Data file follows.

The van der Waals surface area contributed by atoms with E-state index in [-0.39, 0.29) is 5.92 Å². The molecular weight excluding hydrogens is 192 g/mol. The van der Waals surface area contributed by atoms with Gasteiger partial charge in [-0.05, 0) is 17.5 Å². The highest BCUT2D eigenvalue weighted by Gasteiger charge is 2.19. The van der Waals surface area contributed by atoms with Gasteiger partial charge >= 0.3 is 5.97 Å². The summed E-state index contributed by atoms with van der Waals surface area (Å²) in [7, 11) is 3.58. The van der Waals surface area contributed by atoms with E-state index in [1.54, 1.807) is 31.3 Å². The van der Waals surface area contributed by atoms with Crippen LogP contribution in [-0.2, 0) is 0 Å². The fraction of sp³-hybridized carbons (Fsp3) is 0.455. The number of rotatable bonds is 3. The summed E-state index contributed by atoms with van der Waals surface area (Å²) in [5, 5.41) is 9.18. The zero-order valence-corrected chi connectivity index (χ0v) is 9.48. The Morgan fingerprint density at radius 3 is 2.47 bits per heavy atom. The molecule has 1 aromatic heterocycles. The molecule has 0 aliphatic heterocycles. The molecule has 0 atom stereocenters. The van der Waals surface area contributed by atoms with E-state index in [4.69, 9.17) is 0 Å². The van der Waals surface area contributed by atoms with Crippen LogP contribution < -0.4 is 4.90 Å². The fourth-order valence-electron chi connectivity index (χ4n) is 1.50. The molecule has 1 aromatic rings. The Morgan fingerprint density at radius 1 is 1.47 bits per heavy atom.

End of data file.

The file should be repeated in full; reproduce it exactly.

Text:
The van der Waals surface area contributed by atoms with E-state index in [-0.39, 0.29) is 5.92 Å². The molecular weight excluding hydrogens is 192 g/mol. The van der Waals surface area contributed by atoms with Gasteiger partial charge in [-0.05, 0) is 17.5 Å². The highest BCUT2D eigenvalue weighted by Gasteiger charge is 2.19. The van der Waals surface area contributed by atoms with Gasteiger partial charge >= 0.3 is 5.97 Å². The summed E-state index contributed by atoms with van der Waals surface area (Å²) in [7, 11) is 3.58. The van der Waals surface area contributed by atoms with E-state index in [1.54, 1.807) is 31.3 Å². The van der Waals surface area contributed by atoms with Crippen LogP contribution in [-0.2, 0) is 0 Å². The fraction of sp³-hybridized carbons (Fsp3) is 0.455. The number of rotatable bonds is 3. The summed E-state index contributed by atoms with van der Waals surface area (Å²) in [5, 5.41) is 9.18. The zero-order valence-corrected chi connectivity index (χ0v) is 9.48. The Morgan fingerprint density at radius 3 is 2.47 bits per heavy atom. The molecule has 1 aromatic heterocycles. The molecule has 0 aliphatic heterocycles. The molecule has 0 atom stereocenters. The van der Waals surface area contributed by atoms with E-state index in [4.69, 9.17) is 0 Å². The van der Waals surface area contributed by atoms with Crippen LogP contribution < -0.4 is 4.90 Å². The fourth-order valence-electron chi connectivity index (χ4n) is 1.50. The molecule has 1 aromatic rings. The Morgan fingerprint density at radius 1 is 1.47 bits per heavy atom.